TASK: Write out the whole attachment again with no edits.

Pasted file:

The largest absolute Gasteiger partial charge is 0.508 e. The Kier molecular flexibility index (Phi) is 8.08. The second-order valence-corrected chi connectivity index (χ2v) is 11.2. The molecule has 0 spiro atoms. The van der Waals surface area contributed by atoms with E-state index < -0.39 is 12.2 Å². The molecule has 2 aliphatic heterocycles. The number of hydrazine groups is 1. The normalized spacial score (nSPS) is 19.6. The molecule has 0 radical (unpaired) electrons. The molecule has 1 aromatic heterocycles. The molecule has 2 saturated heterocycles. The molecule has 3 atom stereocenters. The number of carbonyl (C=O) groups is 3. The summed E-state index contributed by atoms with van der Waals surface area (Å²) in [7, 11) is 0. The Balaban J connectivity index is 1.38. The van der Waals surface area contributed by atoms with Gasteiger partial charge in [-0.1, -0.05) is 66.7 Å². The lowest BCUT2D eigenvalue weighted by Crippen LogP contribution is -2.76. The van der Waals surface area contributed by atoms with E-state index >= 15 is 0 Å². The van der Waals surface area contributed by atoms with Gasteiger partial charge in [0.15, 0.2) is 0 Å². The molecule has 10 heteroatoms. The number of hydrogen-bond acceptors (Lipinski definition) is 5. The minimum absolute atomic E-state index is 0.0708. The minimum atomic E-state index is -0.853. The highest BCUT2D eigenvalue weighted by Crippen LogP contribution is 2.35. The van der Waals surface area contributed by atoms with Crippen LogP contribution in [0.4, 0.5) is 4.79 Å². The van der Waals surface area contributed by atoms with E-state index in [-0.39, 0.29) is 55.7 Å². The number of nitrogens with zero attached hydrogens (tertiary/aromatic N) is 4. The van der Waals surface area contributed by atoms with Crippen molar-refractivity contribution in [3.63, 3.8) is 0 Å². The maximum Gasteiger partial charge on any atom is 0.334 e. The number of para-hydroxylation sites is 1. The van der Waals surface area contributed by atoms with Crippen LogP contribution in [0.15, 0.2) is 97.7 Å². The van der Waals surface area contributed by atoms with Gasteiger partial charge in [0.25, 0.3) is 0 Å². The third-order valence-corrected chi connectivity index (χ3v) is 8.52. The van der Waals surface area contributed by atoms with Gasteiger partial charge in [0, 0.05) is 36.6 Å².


The largest absolute Gasteiger partial charge is 0.508 e. The Kier molecular flexibility index (Phi) is 8.08. The second-order valence-corrected chi connectivity index (χ2v) is 11.2. The molecule has 0 spiro atoms. The van der Waals surface area contributed by atoms with E-state index < -0.39 is 12.2 Å². The molecule has 2 aliphatic heterocycles. The number of hydrazine groups is 1. The normalized spacial score (nSPS) is 19.6. The molecule has 0 radical (unpaired) electrons. The molecule has 1 aromatic heterocycles. The molecule has 2 saturated heterocycles. The molecule has 3 atom stereocenters. The number of carbonyl (C=O) groups is 3. The summed E-state index contributed by atoms with van der Waals surface area (Å²) in [7, 11) is 0. The Balaban J connectivity index is 1.38. The van der Waals surface area contributed by atoms with Gasteiger partial charge in [-0.1, -0.05) is 66.7 Å². The lowest BCUT2D eigenvalue weighted by Crippen LogP contribution is -2.76. The van der Waals surface area contributed by atoms with E-state index >= 15 is 0 Å². The van der Waals surface area contributed by atoms with Gasteiger partial charge in [0.15, 0.2) is 0 Å². The molecule has 10 heteroatoms. The number of hydrogen-bond acceptors (Lipinski definition) is 5. The minimum absolute atomic E-state index is 0.0708. The minimum atomic E-state index is -0.853. The highest BCUT2D eigenvalue weighted by Crippen LogP contribution is 2.35. The van der Waals surface area contributed by atoms with Crippen LogP contribution in [0.4, 0.5) is 4.79 Å². The van der Waals surface area contributed by atoms with E-state index in [-0.39, 0.29) is 55.7 Å². The number of nitrogens with zero attached hydrogens (tertiary/aromatic N) is 4. The van der Waals surface area contributed by atoms with Crippen molar-refractivity contribution in [3.63, 3.8) is 0 Å². The maximum Gasteiger partial charge on any atom is 0.334 e. The number of para-hydroxylation sites is 1. The van der Waals surface area contributed by atoms with Crippen LogP contribution in [0.15, 0.2) is 97.7 Å². The van der Waals surface area contributed by atoms with Gasteiger partial charge in [0.25, 0.3) is 0 Å². The third-order valence-corrected chi connectivity index (χ3v) is 8.52. The van der Waals surface area contributed by atoms with Gasteiger partial charge in [0, 0.05) is 36.6 Å².